Pits/ Terraces

Mangaheia Station, Tauwhareparae Road, Tolaga Bay

  • Pits/ Terraces. Close-up of pit looking south.
    Copyright: Heritage New Zealand. Taken By: Joanna Wylie. Date: 16/11/2006.
  • Pits/Terraces. Close-up of large oval pit looking approx east .
    Copyright: Heritage New Zealand. Taken By: Joanna Wylie. Date: 16/11/2006.
  • Pits/Terraces. Archaeological Site Land Title Form .
    Copyright: Heritage New Zealand.

List Entry Information

List Entry Status Listed List Entry Type Historic Place Category 2 Public Access Private/No Public Access
List Number 6550 Date Entered 25th September 1986 Date of Effect 25th September 1986


Extent of List Entry

The registration includes part of the land described as Lot 7 DP 2874, Gisborne Land District and the archaeological site Y17/213 (New Zealand Archaeological Association Site Record Number).

City/District Council

Gisborne District


Gisborne Region

Legal description

Lot 7 DP 2874, Gisborne Land District


New Zealand Archaeological Association Site Record Number Y17/213 is a pit/terrace site that forms part of the dense archaeological landscape of the Tolaga Bay (Uawa) area. It is located on Mangaheia Station, to the west of the Tolaga Bay township.

Pit sites and the many other recorded archaeological sites including pa, midden, gardens and urupa reflect the intensive Maori occupation of the Tolaga Bay from the time of initial Polynesian settlement approximately 700 years ago. Access to abundant food resources from the sea, rivers, inland forests and horticultural production (kumara) meant that a large population could be sustained. It has been estimated that the early Maori population of Tolaga Bay totalled approximately 1200; and the main iwi was Te Aitanga a Hauiti.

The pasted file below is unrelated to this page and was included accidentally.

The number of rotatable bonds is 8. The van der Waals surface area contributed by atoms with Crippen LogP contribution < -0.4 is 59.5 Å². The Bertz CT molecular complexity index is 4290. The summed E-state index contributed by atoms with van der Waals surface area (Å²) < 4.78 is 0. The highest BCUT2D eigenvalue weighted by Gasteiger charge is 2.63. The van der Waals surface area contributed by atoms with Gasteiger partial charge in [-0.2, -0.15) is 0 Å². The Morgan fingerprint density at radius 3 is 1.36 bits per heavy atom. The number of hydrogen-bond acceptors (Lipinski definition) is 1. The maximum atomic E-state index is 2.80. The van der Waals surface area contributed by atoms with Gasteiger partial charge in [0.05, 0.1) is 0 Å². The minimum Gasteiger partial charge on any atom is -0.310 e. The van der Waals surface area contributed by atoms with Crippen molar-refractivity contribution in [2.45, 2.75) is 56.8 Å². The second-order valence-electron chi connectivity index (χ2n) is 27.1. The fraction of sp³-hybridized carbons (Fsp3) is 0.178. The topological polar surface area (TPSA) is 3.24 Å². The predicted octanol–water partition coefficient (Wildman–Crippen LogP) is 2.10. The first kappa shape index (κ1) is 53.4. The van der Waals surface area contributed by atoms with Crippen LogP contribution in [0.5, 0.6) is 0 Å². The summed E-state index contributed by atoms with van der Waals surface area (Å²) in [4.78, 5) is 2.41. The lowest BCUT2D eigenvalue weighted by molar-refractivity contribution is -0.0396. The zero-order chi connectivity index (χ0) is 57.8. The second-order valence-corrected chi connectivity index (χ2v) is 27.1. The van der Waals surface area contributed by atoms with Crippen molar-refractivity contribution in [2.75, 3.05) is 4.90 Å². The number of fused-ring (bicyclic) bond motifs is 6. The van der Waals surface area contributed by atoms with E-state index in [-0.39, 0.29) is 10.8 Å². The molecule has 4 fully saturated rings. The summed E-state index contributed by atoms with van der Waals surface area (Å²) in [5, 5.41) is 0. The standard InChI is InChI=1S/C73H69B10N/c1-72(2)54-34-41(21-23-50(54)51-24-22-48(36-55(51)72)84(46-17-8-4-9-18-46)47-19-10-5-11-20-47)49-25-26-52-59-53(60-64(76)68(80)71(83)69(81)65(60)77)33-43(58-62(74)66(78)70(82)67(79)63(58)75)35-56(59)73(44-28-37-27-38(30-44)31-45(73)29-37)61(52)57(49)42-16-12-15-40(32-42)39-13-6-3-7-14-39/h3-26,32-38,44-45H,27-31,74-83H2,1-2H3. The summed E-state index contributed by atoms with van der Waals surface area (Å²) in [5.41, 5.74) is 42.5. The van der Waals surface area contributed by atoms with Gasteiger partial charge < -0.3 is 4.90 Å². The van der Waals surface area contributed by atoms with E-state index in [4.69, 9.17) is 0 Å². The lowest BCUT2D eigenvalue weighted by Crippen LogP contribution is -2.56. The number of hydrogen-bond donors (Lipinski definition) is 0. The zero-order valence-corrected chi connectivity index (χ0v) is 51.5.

Pit and pit/ terrace sites are very common in Tolaga Bay, and demonstrate the importance of horticulture to Tolaga Bay's earliest inhabitants. The Bay's fertile soils and temperate climate were well suited to kumara gardening, and the pits were used for storing harvested kumara over the winter months. Rectangular storage pits (which were once roofed with a layer of earth), are more prevalent than the underground storage pits found elsewhere in New Zealand, a pattern attributed to the harder substrate of the soil in this area. They are in fact the most common archaeological site type in Tolaga Bay, and are found along the river banks and on the rolling hills to the south of the Bay. They are generally located in clusters on knolls or terraces, or on ridge crests, in lines from end to end, or as is the case with this site Y17/213. Terraces are discrete areas that were deliberately levelled by Maori to create a flat surface for activities or buildings.

Pit/ terrace site Y17/213 is located under pasture on a north-south running ridgeline, just south of the intersection of Aratahi and Tauwhareparae Roads. It comprises three distinct groups of pits/terraces. A number of other archaeological sites such are located in the surrounding area, such as the pa, pit and pit/terrace sites to the southwest and north of Tauwhareparae Road and the Mangaheia River.